As you browse blogs and brand sites, you might notice familiar features and patterns as you navigate across the web. That’s because – like fashion, beauty and decor – even web design follows the ebbs and flows of popular trends. And right now, as our Internet browsers improve their capabilities and our computers begin to emulate the functionality of our smartphones, the look and feel of the Internet is in a constant state of change. Here, we’ve rounded up a few of the trends you’re likely to see more and more of in 2023.
Maybe our attention spans are shorter, or maybe there’s just more competition and a need to get to the point faster – spreading out who you are and what you do over several pages has been on its way out for a while. Many brands have made it incredibly easy to understand their mission statement, business practice and how-to-buy, all without more than a scroll down the page. Great examples include intimates brand Harper Wilde, Cook Collective, and Sakari Sake.
Fewer hero images, more typography
For a quite a while, a lot of the web has been dominated by hero images that conquer web pages, a minimalist-friendly way of visually capturing the user, setting a tone and showcasing a brand through photos. But we may have become oversaturated with the style, making the effect a little less striking than before.
Instead, some sites are leaning on the creative use of beautiful typography to become its own eye-catching introduction to a brand’s identity and online experience. Fonts are their own artistic medium, able to capture time and place, as well as leverage psychology and brain mechanics to guide your reading experience. Fonts can even be altered or custom-made to best fit your brand. Often channeling print magazine design, the font-forward web design approach can be minimalist or maximalist, it can use design and creative copywriting to capture users, and it can even incorporate motion graphics and user interaction into the web experience.
Tasteful motion graphics
Like with some of the font examples above, motion graphics can add a touch of delight or usability to a website. We’ve already seen the rise of parallax scrolling to create motion on web pages across the Internet. And as computer and web browser capabilities improve, and motion design tools become more available to the average user, adding interactive touches can boost your site experience, rather than weigh it down.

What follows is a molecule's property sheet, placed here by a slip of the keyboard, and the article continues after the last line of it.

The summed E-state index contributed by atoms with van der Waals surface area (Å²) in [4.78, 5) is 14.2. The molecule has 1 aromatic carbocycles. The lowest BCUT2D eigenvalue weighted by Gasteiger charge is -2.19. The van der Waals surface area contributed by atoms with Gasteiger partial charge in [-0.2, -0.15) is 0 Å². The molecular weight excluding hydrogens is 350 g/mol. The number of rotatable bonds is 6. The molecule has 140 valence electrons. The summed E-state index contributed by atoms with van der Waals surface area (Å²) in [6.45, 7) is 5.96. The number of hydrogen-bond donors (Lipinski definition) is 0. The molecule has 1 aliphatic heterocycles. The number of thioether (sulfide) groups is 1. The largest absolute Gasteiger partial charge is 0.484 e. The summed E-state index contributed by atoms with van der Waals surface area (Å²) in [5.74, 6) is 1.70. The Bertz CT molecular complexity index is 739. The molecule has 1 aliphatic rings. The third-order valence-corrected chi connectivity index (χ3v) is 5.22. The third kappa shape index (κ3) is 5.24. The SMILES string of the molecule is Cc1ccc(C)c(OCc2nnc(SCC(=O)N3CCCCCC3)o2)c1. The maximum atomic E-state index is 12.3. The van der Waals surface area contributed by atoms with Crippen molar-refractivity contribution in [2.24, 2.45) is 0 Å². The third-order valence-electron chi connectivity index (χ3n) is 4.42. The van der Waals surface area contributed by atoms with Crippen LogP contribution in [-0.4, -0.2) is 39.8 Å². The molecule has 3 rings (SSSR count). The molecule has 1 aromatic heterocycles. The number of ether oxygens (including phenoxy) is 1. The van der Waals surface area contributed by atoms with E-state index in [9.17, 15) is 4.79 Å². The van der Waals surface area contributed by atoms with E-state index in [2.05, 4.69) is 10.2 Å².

Great use of motion design on the web is actually a category at the annual Webby Awards – take a look at their collection of winners and nominees to inspire your own site’s possibilities.
Web designers are charged with the task of creating not just one beautiful website, but also a version that works well on mobile. This is a problem often solved by responsive design – websites detect your device and screen dimensions and adapt accordingly – but as more than half of all web traffic comes from mobile devices, the mobile version is beginning to take priority, potentially bringing the mobile experience to your desktop, rather than the other way around.
As mobile experiences increasingly become the default, we may begin to see the principles of app design applied to web design, altering the desktop user experience.
Greater accessibility and inclusivity
A detail overlooked by many U.S. companies is that their websites are actually not usable for many people with disabilities – a 2020 report shows that 98% of US-based web pages fail to comply with accessibility requirements, which is actually a failure to meet standards of the Americans with Disabilities Act and puts companies at risk of legal action. Since the U.S. Supreme Court ruled against Domino’s Pizza in 2019, website accessibility lawsuits have increased significantly, and the DOJ has released guidelines for businesses and governments to reference.
These fundamental changes don’t stop at compliance. The last few years have shown us that brands are not immune or exempt from waves of social change, whether that’s by making diversity and inclusion statements, offering employee benefits, or making public shows of support. On a website, this can play out through the faces users see, word choice like inclusive language, and even the design elements themselves – examples include throwing out gender-coded color palettes, offering increased gender options for user profiles, and focusing inventory categorization by product, rather than gender.
The Internet changes every day, and we’re in a period of endless possibility for brands to create exciting experiences that engage users and keep them coming back. There’s no time like now to step out of conventional design and into a new online identity.